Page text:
Updated vaccine doesn’t lose efficacy in preventing symptomatic COVID cases due to XBB.1.5: CDC
New data from the Centers for Disease Control and Prevention (CDC) indicates that the updated bivalent COVID-19 vaccines do not lose significant efficacy in preventing symptomatic coronavirus cases caused by the XBB.1.5 omicron subvariant when compared to previous strains.
Data released in the CDC’s most recent Morbidity and Mortality Weekly Report (MMWR) shows, through a comparison between people who had and had not received the updated shot, that the bivalent booster dose was 52 percent effective at preventing symptomatic coronavirus cases caused by the BA.5 omicron subvariant and 48 percent effective at preventing symptomatic cases caused by XBB and XBB.1.5 subvariant infections.
The study observed adults between the ages of 18 and 49.
“We did not see reduced vaccine protection against symptomatic illness for XBB and XBB.1.5 compared with those other recent BA.5 variants. Quite reassuring,” CDC spokesperson Benjamin Haynes said in a press briefing Wednesday. “People who received the updated or bivalent COVID vaccines had higher levels of production than those who received only the previous vaccines.”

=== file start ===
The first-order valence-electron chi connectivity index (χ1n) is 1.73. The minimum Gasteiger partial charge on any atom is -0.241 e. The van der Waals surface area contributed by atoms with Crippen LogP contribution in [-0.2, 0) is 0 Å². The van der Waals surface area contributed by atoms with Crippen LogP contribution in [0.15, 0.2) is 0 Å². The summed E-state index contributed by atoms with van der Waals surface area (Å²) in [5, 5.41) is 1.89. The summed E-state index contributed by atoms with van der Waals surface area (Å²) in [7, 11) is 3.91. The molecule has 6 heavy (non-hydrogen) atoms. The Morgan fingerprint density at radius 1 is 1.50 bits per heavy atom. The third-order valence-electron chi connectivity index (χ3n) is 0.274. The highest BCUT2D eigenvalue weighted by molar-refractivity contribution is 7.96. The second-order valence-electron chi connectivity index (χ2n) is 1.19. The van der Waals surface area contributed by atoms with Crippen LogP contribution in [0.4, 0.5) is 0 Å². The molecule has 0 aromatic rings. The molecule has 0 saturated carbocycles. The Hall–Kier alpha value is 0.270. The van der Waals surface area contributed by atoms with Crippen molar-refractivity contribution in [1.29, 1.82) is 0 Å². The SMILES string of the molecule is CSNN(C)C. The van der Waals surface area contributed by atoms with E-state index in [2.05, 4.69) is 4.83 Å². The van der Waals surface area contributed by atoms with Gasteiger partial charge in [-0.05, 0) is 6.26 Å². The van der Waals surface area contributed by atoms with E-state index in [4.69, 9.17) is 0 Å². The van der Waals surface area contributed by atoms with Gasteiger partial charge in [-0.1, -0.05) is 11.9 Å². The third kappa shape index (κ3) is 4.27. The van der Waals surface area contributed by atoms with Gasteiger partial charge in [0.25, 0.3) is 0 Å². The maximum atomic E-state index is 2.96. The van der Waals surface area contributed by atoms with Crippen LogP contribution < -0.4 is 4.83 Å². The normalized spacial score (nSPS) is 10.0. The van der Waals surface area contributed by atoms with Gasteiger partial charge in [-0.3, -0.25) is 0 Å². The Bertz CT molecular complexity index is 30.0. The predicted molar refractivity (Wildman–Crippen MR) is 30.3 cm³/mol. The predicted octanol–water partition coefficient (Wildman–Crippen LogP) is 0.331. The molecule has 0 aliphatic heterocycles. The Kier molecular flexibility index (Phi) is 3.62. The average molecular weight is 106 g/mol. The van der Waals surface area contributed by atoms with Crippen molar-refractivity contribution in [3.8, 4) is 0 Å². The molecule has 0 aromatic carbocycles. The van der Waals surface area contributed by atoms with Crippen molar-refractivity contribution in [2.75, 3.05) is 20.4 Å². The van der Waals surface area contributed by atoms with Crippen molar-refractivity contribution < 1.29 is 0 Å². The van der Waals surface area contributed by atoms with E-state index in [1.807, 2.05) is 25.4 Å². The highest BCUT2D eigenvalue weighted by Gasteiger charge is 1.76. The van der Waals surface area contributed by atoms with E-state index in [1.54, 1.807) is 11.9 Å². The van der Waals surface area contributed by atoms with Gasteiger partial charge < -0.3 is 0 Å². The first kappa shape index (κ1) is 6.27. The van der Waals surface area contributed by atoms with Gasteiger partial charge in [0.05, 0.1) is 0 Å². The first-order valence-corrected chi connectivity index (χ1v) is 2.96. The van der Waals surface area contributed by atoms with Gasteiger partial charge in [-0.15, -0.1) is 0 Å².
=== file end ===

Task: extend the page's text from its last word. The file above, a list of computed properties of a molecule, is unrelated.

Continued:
According to Ruth Link-Gelles, CDC epidemiologist and lead author of the MMWR, the findings can be interpreted to mean that vaccines currently cut the risk of symptomatic cases in about half the population.
“It’s hard to interpret it as like an individual’s risk because every individual is different,” Link-Gelles said. “Their immune system is different. Their past history of prior infection is different. They may have underlying conditions that put them at more or less risk of COVID 19 disease. And so for all those reasons, I would think about it more as a population number.”
The CDC also found that the updated boosters provided extra protection against symptomatic coronavirus cases caused by XBB.1.5 for at least three months after vaccination.
To make these determinations, the CDC analyzed national testing data from Dec. 1 to Jan. 13 and looked for symptomatic cases among adults who were not immunocompromised. For the purposes of the CDC’s study, symptomatic cases were defined as having one or more COVID-19 symptoms.
According to the most recent CDC data, 50 percent of COVID-19 cases in the U.S. are due to XBB.1.5. This omicron subvariant is believed to be more transmissible than previous mutations, though it is yet to be determined if it causes more severe illness.
A small minority of the U.S. population — about 15 percent — has received a bivalent booster dose. The shot has been authorized for people as young as 5. The CDC officials noted on Wednesday that most people in the U.S. have not had a COVID-19 vaccination in quite some time.
“Those that did not get the bivalent or updated booster, they were about 13 months out from their last dose,” said Link-Gelles. “Nationally, we know that that’s about average. Most people in the U.S. that have not had a bivalent vaccine are a year or more out from their last dose.”
Health authorities including White House COVID-19 response coordinator Ashish Jha have previously cautioned that people who have not been recently vaccinated or recovered from an infection likely have very little protection against infection from XBB.1.5.
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